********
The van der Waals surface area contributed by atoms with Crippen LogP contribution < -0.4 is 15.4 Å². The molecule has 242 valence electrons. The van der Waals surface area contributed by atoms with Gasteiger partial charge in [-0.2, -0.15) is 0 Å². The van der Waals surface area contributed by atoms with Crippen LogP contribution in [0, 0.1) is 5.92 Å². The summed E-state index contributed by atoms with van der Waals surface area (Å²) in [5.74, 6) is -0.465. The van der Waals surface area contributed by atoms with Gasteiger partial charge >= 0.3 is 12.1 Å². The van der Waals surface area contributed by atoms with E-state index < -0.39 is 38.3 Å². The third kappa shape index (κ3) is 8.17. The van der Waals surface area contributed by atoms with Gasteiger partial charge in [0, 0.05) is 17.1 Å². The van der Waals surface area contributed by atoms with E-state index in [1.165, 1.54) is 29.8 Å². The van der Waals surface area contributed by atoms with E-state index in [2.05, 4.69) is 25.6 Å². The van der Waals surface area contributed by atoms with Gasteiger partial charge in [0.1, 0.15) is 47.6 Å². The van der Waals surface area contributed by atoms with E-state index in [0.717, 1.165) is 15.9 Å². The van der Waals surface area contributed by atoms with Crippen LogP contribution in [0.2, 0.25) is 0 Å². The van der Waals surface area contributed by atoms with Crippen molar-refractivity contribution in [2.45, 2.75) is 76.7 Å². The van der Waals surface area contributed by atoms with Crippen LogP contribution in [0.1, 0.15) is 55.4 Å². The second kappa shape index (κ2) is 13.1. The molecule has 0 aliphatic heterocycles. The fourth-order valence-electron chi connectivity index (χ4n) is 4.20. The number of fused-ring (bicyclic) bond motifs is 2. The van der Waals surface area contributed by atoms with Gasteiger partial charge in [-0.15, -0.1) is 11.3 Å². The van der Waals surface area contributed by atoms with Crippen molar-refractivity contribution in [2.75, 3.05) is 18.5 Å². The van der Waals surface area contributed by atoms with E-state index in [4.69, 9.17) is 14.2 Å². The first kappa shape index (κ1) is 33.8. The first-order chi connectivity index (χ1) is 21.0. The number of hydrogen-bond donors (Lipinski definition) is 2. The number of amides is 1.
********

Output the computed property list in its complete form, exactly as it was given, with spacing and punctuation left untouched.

The van der Waals surface area contributed by atoms with Crippen LogP contribution < -0.4 is 15.4 Å². The molecule has 242 valence electrons. The van der Waals surface area contributed by atoms with Gasteiger partial charge in [-0.2, -0.15) is 0 Å². The van der Waals surface area contributed by atoms with Crippen LogP contribution in [0, 0.1) is 5.92 Å². The summed E-state index contributed by atoms with van der Waals surface area (Å²) in [5.74, 6) is -0.465. The van der Waals surface area contributed by atoms with Gasteiger partial charge >= 0.3 is 12.1 Å². The van der Waals surface area contributed by atoms with E-state index < -0.39 is 38.3 Å². The third kappa shape index (κ3) is 8.17. The van der Waals surface area contributed by atoms with Gasteiger partial charge in [0, 0.05) is 17.1 Å². The van der Waals surface area contributed by atoms with E-state index in [1.165, 1.54) is 29.8 Å². The van der Waals surface area contributed by atoms with E-state index in [2.05, 4.69) is 25.6 Å². The van der Waals surface area contributed by atoms with Gasteiger partial charge in [0.1, 0.15) is 47.6 Å². The van der Waals surface area contributed by atoms with E-state index in [0.717, 1.165) is 15.9 Å². The van der Waals surface area contributed by atoms with Crippen LogP contribution in [0.2, 0.25) is 0 Å². The van der Waals surface area contributed by atoms with Crippen molar-refractivity contribution in [2.45, 2.75) is 76.7 Å². The van der Waals surface area contributed by atoms with Crippen LogP contribution in [0.1, 0.15) is 55.4 Å². The second kappa shape index (κ2) is 13.1. The molecule has 0 aliphatic heterocycles. The fourth-order valence-electron chi connectivity index (χ4n) is 4.20. The number of fused-ring (bicyclic) bond motifs is 2. The van der Waals surface area contributed by atoms with Gasteiger partial charge in [-0.15, -0.1) is 11.3 Å². The van der Waals surface area contributed by atoms with Crippen molar-refractivity contribution in [2.75, 3.05) is 18.5 Å². The van der Waals surface area contributed by atoms with E-state index in [4.69, 9.17) is 14.2 Å². The first kappa shape index (κ1) is 33.8. The first-order chi connectivity index (χ1) is 21.0. The number of hydrogen-bond donors (Lipinski definition) is 2. The number of amides is 1.